2.5/5 (with TDK 5/5)

icantfindaname fucked around with this message at 04:51 on Oct 11, 2013

Baron Bifford
May 24, 2006
Probation
Can't post for 2372 days!


This review contains spoilers, but the movie came out a year ago so I don't care anymore.

The Dark Knight Rises is a bombastic, pretentious, and illogical mess, a sign that the director and screenwriter let themselves get carried away after the massive success of the previous installment. They've thrown together a bunch of big ideas with no solid foundation and a poorly strung-together narrative. It's a problem the other films suffer from but in this one it has become painfully noticeable. It has deservedly become the target of countless parodies.

This film is loaded with faux-profundity. Most of its symbolism has impact because they're not rooted in anything realistic. A key example is a lengthy sequence where Bruce is locked in an Indian prison after being defeated by Bane. The point of the scene is to show Bruce overcoming his doubts and fears and finding the strength to haul himself back onto his feet and become Batman again, but the way this is executed is utter nonsense. His broken spine is literally slapped into place by a slobbish inmate who might no even be a doctor. Maybe he's a mutant with magic healing hands. Bruce then works to escape the prison by free-climbing a shaft to the surface. This is done in full view of the prisoners, so we can only assume that the guards allow this sort of thing, and specifically that method, because the prisoners would be more sensible to co-operate and build a ladder system or something. Why didn't Bane factor this into his plans? The sequence is meant to symbolize rebirth through force of will, but it more represents magic and bizarre stupidity. Why does Bruce have to learn to be Batman again? He already knows how to be Batman. Not even the laws of nature can stop him from being Batman. Despite 8 years of inactivity and physical damage severe enough to require a walking stick, Bruce has no problem getting back into the suit and kicking rear end again. This might sound like nitpicking, but the film tries to carry itself on this stuff, so it is not excusable.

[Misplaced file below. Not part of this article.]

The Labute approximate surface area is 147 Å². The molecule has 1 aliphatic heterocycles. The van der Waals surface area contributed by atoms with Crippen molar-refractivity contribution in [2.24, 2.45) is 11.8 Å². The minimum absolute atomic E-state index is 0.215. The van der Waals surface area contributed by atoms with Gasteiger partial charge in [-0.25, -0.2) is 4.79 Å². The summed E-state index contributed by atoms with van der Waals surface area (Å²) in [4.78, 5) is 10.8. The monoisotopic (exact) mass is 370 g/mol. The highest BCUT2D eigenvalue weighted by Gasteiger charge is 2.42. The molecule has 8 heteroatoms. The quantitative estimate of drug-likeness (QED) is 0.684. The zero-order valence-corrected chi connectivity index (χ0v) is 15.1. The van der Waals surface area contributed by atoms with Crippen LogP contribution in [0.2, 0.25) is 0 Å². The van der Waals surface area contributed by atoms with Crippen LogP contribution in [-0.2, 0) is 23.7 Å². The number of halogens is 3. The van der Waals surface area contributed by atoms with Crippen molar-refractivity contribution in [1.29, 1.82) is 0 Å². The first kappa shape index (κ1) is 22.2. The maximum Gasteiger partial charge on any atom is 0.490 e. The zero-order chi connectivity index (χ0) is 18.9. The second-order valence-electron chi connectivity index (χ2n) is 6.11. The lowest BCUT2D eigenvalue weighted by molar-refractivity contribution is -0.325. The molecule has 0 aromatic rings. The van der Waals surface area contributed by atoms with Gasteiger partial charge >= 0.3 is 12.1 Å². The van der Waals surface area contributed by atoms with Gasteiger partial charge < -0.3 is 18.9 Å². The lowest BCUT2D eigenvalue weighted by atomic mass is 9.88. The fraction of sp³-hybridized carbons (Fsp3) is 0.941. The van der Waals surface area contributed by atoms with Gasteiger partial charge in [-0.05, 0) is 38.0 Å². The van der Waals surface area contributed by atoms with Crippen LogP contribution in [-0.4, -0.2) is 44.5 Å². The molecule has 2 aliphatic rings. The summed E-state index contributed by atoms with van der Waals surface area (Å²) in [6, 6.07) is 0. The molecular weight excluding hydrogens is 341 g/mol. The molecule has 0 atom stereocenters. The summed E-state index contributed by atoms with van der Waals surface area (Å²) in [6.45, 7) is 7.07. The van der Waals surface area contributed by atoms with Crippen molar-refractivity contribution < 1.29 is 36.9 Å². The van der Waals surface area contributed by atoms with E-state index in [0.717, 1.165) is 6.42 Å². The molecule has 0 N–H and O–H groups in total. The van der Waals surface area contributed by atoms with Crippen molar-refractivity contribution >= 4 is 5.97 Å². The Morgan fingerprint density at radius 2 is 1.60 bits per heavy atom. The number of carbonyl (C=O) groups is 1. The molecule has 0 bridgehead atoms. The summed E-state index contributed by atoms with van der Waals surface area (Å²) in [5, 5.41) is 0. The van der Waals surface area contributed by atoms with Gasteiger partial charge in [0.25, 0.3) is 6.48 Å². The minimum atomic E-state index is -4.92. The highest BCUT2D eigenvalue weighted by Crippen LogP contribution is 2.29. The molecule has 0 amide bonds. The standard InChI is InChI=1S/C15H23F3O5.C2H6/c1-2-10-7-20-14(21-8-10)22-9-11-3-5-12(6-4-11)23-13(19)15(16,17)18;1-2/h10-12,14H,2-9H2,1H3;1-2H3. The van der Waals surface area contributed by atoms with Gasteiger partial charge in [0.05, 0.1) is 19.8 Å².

There is also a failed romantic subplot with Selina Kyle. She does nothing to earn Bruce's trust and love. In the first half of the film, she robs him, insults him, robs him again, then sells him out to Bane. Yet Bruce keeps going back to her like an abused spouse except they're not even lovers yet. She's an incorrigible criminal but the World's Greatest Detective is too blinded by her huge rack. This is supposed to mirror their relationship in the comic books, but it's done in the worst possible way.

The villain, Bane is a mixed bag. His problem is not his distorted voice, which is comprehensible to any fluent English speaker. It is his shallow political subtext. He's trying to ape the Joker's style, but he's privately delivering Ra's Al Ghul's rhetoric. Selina and Bane both make vague references to Gotham's corrupt and unfair oligarchy, but they never show anything specific, so we don't really know what he's talking about. Furthermore, he victimizes everyone in Gotham with his terrorism, so we wonder who he's really fighting. The only way I can make sense of it is to assume it's just a cynical cover to distract the outside world long enough for Bane's improvised nuke to go off, a bit like Hans Gruber's ruse in Die Hard.

The film also suffers from serious pacing problems. The middle act where Bruce languishes in prison and Gordon plays a cat-and-mouse game with Bane lasts way too long. Again, the fistfight scenes feel flat.

There are plenty of nice things I can say, though. The drama between Bruce and his loving butler and foster father, Alfred, is sweet and perhaps the real heart of the story. Michael Caine's tearful funeral speech is so good that I was mad when Bruce turns up alive later on, invalidating it. Though the middle act is boring, the first act is gripping and the final act is decent. The new Batwing looks fantastic. The cinematography is gorgeous. Hans Zimmer's score is as always fantastic.

3/5

Baron Bifford fucked around with this message at 07:48 on Jul 27, 2013

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Elentor
Dec 14, 2004



To me the biggest achievement of this film is managing to distance itself from the previous, and somehow having an interesting setting of villains despite the inevitable comparisons.

Some very strange decisions and pacing issues. I don't know how to go in-depth about this movie because really, I don't think there is much to say about it. It could have been much better, but it was fine for me. And that's the best I can say about it. It is fine. I enjoyed the overarching plot and villains despite they making little sense and depth.

3/5